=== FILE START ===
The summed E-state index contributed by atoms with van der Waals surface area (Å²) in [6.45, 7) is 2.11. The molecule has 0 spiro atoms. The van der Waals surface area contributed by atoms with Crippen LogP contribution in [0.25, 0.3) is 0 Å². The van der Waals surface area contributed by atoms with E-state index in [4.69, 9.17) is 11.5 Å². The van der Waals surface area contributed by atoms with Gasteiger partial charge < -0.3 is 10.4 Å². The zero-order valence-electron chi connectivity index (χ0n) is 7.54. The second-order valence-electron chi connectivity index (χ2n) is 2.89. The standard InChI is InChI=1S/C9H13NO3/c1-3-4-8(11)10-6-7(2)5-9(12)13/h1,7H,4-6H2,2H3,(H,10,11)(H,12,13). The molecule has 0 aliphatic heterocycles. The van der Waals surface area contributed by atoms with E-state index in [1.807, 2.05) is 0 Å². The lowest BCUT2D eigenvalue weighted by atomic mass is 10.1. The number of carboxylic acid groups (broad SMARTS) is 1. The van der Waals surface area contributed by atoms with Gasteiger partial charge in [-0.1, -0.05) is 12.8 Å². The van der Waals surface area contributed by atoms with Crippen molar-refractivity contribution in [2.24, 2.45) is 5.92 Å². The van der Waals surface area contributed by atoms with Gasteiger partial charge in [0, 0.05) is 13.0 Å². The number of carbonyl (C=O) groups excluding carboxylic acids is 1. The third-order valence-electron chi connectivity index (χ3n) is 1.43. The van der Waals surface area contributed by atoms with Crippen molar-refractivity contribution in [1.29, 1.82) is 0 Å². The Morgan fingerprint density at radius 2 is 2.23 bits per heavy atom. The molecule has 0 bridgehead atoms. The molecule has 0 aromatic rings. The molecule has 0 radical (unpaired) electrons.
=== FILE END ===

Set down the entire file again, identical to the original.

The summed E-state index contributed by atoms with van der Waals surface area (Å²) in [6.45, 7) is 2.11. The molecule has 0 spiro atoms. The van der Waals surface area contributed by atoms with Crippen LogP contribution in [0.25, 0.3) is 0 Å². The van der Waals surface area contributed by atoms with E-state index in [4.69, 9.17) is 11.5 Å². The van der Waals surface area contributed by atoms with Gasteiger partial charge < -0.3 is 10.4 Å². The zero-order valence-electron chi connectivity index (χ0n) is 7.54. The second-order valence-electron chi connectivity index (χ2n) is 2.89. The standard InChI is InChI=1S/C9H13NO3/c1-3-4-8(11)10-6-7(2)5-9(12)13/h1,7H,4-6H2,2H3,(H,10,11)(H,12,13). The molecule has 0 aliphatic heterocycles. The van der Waals surface area contributed by atoms with E-state index in [1.807, 2.05) is 0 Å². The lowest BCUT2D eigenvalue weighted by atomic mass is 10.1. The number of carboxylic acid groups (broad SMARTS) is 1. The van der Waals surface area contributed by atoms with Gasteiger partial charge in [-0.1, -0.05) is 12.8 Å². The van der Waals surface area contributed by atoms with Crippen molar-refractivity contribution in [2.24, 2.45) is 5.92 Å². The van der Waals surface area contributed by atoms with Gasteiger partial charge in [0, 0.05) is 13.0 Å². The number of carbonyl (C=O) groups excluding carboxylic acids is 1. The third-order valence-electron chi connectivity index (χ3n) is 1.43. The van der Waals surface area contributed by atoms with Crippen molar-refractivity contribution in [1.29, 1.82) is 0 Å². The Morgan fingerprint density at radius 2 is 2.23 bits per heavy atom. The molecule has 0 bridgehead atoms. The molecule has 0 aromatic rings. The molecule has 0 radical (unpaired) electrons.